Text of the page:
It appears to me that randomness could or could not produce something meaningful but either way hard determinism seems a better bet. Is there a writer who explores this territory?

  • 2
    Determinism and randomness do not exhaust the options, and the territory is called compatibilism. It is too broad to be covered here, see SEP
    – Conifold
    Nov 29, 2018 at 19:25
  • @Conifold I did not mention compatibilism as a possible approach to meaningfulness, true. But I did mention two other things in relation to meaningfulness. Is it possible to discuss meaningfulness relating to either randomness or hard-determinism?
    – C. Stroud
    Dec 1, 2018 at 12:28
  • I used compatibilism loosely, the idea is mostly explaining how determinism (hard or not) is not so bad after all. Other options include varieties of partial determinism/constrained randomness or schemes where the dichotomy does not make sense in the first place (which are most compatible with modern physics).
    – Conifold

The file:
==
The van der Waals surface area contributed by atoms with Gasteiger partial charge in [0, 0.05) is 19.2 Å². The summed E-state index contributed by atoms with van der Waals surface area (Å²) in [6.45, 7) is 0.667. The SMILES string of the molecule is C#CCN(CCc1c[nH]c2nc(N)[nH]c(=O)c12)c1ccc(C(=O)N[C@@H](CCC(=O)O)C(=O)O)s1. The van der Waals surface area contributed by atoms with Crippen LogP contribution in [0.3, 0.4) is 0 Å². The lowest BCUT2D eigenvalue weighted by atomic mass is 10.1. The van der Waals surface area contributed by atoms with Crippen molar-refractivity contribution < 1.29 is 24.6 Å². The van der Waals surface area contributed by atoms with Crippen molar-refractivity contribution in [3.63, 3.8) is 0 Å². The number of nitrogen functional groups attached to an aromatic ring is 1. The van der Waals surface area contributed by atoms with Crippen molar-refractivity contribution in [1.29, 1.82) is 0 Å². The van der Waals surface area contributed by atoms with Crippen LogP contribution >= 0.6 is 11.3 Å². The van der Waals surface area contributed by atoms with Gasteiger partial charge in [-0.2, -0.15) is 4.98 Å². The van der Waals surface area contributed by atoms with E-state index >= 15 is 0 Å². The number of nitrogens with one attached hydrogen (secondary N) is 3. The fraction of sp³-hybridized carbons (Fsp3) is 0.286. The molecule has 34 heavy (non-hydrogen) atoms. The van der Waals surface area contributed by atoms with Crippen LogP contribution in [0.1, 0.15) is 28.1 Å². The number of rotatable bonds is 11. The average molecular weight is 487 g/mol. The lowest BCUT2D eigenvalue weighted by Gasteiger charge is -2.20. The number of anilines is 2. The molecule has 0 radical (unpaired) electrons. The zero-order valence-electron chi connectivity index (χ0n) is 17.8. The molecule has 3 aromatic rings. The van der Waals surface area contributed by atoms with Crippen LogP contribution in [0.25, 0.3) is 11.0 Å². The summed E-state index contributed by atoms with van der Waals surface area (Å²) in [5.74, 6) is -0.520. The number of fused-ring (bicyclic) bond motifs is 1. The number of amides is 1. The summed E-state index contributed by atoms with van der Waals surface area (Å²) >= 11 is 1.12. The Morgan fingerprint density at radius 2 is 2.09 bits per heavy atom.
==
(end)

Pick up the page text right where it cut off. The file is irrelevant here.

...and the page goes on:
Dec 2, 2018 at 2:04
  • I find "randomness" to be incredibly tricky to define well. There's some advantage to Conifold's approach of looking at the wider territory of compatabilism to avoid having to pin down the pesky details of what randomness really means.
    – Cort Ammon
    Dec 19, 2018 at 2:51
  • 1
    To answer directly; Spinoza maintained that randomness or what he termed 'free will' is an imaginary misconception. He espoused not hard determinism but rather the notion of necessity acting on laws of nature wherein everything which occurs is sourced in a chain of causality which removes any possibility of randomness. He addresses the topic of 'freedom' as a recognition of the role of the 'necessity of one's nature' in every human life. Freedom consists in understanding the workings and operation of the causality which forms us and has us conform to certain types of 'choices'. see his Ethics.
    – user37981
    Apr 2, 2019 at 15:38


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